Respiratory disease in broilers can occur any time of year, but it’s especially problematic in winter months, when air and environmental conditions may become compromised as producers try to keep costs under control.
Maintaining good air quality is essential and is heavily influenced by ventilation techniques. When a house is underventilated, ammonia levels and litter moisture can rise to the point where they’re detrimental to the health of birds, predisposing them to respiratory disease.
Here are the important steps for this:
1. Bigger houses: One trend that may influence ventilation practice is variation in house size. Today, many poultry growers are choosing to build larger houses in an effort to efficiently raise more birds. However, the methods traditionally used to ventilate smaller houses may not yield the same results in larger houses.
2. Enough Care: Care must be taken to ensure that longer and wider poultry houses have the proper equipment and ventilation settings necessary to adequately move and exchange air. Air has to travel further and if airflow is uneven, birds at one end of the house might have fresh air, while birds at the other end don’t.
3. Maintain Equipment: Poorly maintained equipment is another problem that can lead to difficulty heating and ventilating the house. Old and unmaintained fans might still run, but that’s no guarantee that the cubic feet of air moved per minute is the same as it was when the fans were first installed. A fan may not be capable of moving the intended amount of air if shutters are dirty and belts need replacing. Air flow can be easily monitored using an air flow meter. Proper and regular maintenance is critical to make sure the systems are working properly.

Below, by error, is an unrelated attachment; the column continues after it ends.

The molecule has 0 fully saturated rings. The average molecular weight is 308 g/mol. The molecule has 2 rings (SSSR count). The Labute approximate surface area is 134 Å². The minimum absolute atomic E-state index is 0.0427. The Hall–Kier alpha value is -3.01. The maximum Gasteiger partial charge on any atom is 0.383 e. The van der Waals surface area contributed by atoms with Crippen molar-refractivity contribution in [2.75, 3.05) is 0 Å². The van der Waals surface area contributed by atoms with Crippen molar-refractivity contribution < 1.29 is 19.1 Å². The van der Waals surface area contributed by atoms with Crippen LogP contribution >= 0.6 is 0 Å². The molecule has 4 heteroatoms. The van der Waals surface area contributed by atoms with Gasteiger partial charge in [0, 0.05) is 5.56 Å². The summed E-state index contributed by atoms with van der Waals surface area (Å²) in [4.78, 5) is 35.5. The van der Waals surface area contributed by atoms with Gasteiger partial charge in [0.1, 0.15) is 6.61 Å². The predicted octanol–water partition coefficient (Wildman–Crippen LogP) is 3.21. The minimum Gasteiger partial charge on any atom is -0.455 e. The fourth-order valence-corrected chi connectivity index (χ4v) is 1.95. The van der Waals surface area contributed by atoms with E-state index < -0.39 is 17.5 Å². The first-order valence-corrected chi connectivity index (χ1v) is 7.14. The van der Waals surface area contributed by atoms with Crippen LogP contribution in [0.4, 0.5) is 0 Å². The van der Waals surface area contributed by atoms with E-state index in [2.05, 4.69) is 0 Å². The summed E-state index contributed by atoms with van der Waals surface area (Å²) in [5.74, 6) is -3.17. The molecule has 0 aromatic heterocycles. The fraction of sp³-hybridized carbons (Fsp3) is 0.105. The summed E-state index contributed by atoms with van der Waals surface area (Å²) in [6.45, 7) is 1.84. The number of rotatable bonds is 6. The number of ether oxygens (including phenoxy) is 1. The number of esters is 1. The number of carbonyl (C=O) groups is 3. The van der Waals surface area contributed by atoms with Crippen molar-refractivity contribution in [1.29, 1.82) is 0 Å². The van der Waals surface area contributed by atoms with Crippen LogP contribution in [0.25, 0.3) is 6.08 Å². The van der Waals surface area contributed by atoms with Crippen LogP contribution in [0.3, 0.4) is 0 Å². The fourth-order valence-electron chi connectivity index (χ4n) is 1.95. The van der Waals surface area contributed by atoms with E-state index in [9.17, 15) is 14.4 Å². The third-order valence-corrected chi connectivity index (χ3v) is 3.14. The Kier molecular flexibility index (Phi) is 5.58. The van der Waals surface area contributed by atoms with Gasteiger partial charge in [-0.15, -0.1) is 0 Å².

4. Computerized, Automated systems: Computerized, automated systems with preset programs are handy and can work well if used appropriately. Advancements in farm equipment make it easy for growers to monitor the house condition and ventilation settings without having to enter the house. However, never assume birds are comfortable just because the computer indicates everything is running smoothly. There is no one-size-fits-all setting since the conditions for keeping birds comfortable and healthy can vary flock to flock. Because of this, it’s important to look at the birds regularly to make sure they are comfortable.
5. Monitor Ammonia levels: Ammonia levels should be monitored routinely throughout the life of the flock, and if they’re too high, ventilation settings must be adjusted to reduce the ammonia concentration. There are a number of different tools available for evaluating ammonia levels. Whichever tool you choose to use is fine as long as it yields consistently accurate results.
6. Vaccination: A vaccine program tailored to help protect against respiratory disease risks is essential and should be individualized, taking into account risks on the farm and in the geographic area.